Yoga and Mindfulness as Tools for Healing by Lisa Danylchuk, LMFT
Yoga, Mindfulness and Trauma
Researchers in the field of psychological trauma are becoming increasingly aware of the impact of trauma on the brain and body. In 1889 Pierre Janet observed that patients who had endured trauma seemed to react with emergency responses to stimuli relevant to the original threat, even after the event had long past. He postulated that intense and overwhelming emotions can cause memories to be stored as visceral sensations in the body or as visual images in the mind. Yoga and mindfulness techniques, when offered in appropriate doses, can allow individuals to witness the mental, physical and emotional sensations of the overwhelming experience and allow the body and mind to complete the process of digesting the traumatic experience.
An important component of healing is reducing stress, both as it relates to traumatic experiences and as it is experienced in current time. Yoga has been found to modulate stress response systems, reducing an individual’s perceived stress and anxiety and research indicates that yoga and mindfulness techniques can significantly impact stress levels and can be beneficial for health and healing. Reducing an individual’s perceived stress decreases physical arousal reducing heart rate, decreasing blood pressure and encouraging full respiration (Harvard Medical School, 2009). These effects can help soothe the bodies and minds of those working to process trauma.
The effects of yoga and mindfulness on nervous system function are also conducive to healing trauma. Chronic hyper-arousal and hypo-arousal are common in people who have endured trauma (Liz & Keane, 1989). Individuals stuck in these states often exhibit a dysregulated nervous system, which can vacillate easily between over-stimulation and under-stimulation and can be stuck in one, or both, of these extreme states (Levine, 1997). Yogic techniques can help to reduce autonomic sympathetic nervous system activation, allowing the nervous system to regain balance and bring survivors into a healthy window of function where memories and experiences can be explored (Emerson, Sharma, Chaudhry & Turner, 2009).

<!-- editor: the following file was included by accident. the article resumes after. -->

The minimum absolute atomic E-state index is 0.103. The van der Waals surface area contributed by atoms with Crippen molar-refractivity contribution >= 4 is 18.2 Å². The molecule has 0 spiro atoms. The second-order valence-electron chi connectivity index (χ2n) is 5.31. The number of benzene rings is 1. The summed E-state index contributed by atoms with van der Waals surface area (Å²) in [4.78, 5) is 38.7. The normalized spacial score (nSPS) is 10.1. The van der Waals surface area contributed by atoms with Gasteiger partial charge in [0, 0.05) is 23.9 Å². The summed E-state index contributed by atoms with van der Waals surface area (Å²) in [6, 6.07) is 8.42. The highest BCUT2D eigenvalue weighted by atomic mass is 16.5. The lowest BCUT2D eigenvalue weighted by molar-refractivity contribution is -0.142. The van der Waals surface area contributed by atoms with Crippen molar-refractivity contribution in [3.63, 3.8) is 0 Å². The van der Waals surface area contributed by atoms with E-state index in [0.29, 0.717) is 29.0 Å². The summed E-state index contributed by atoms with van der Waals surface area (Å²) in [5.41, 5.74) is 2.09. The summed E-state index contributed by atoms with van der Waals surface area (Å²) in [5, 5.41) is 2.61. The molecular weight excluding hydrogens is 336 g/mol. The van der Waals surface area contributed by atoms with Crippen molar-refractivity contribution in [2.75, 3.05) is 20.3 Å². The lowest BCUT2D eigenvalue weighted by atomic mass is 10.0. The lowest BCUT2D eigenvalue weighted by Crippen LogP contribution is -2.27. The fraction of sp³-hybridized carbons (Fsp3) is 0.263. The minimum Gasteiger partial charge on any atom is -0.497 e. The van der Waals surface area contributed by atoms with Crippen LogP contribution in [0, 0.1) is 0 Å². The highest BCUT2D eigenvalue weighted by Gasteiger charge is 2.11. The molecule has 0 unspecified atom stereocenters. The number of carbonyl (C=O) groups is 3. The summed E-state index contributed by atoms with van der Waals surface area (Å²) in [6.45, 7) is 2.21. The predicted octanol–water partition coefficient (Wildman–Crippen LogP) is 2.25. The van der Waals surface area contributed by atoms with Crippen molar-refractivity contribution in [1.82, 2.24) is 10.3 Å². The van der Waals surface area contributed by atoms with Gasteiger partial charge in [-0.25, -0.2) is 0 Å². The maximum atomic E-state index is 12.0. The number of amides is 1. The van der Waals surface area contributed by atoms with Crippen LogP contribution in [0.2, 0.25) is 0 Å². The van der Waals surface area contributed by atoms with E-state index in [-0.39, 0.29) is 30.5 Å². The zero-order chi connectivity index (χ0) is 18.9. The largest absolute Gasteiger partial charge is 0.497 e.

Yoga and Mindfulness in Therapy
Mindfulness can occur in many forms, one can be mindful while driving, walking or counting beads and there are a myriad of practices to reflect the many forms of mindfulness. Below are suggestions for seated mindfulness exercises and gentle yoga sequences. The instructions offered below are a simple starting point for personal practice; once a clinician or caregiver has a sense of mastery of basic practices and has explored the philosophy and practice, they can begin to incorporate it into work with others. It is important to remember that practice always starts within: to lead a grounding exercise one must first find the ground themselves.
Grounding exercises are a good starting point for most. Grounding involves feeling the part(s) of your body in contact with the earth, the chair, or the floor, and is usually instructed with deep breathing. Keep in mind that the body can hold intense memories anywhere – perhaps in the feet, the seat, the lungs – so only direct attention to an area that feels relatively safe and/or comfortable for a client. Examples of grounding exercises include, “I invite you to feel your seat in the chair” or “Take a deep breath, feeling your feet on the floor and the earth supporting you.” Use language that is authentic and offers the client power of choice and the ability to moderate the depth of the practice.
Yoga was designed to stretch and strengthen the body so it could sit and be still for meditation. Many people find yoga easier than seated meditation because it allows the mind to focus on the body and the breath in a way that is engaging and demands attention – it is much easier to drift off in a still seat than it is balancing on one leg! Simple poses can be done sitting in a chair and are appropriate for clinical settings, as well as others.
Forward bends in yoga are known to reduce anxiety, cool the body and calm the mind and nervous system and they have the added benefit of broadening and relieving tension in lower back. Start seated in a chair with the feet on the floor hip distance apart. Set up an identical chair in directly facing the first and stack pillows until the forehead and arms can comfortably reach the pillows (there is no “correct” height of pillows). Keep the forehead in contact with a pillow and hold this position for about thirty seconds. If discomforts arise discontinue the pose. This pose can be held for up to a few minutes.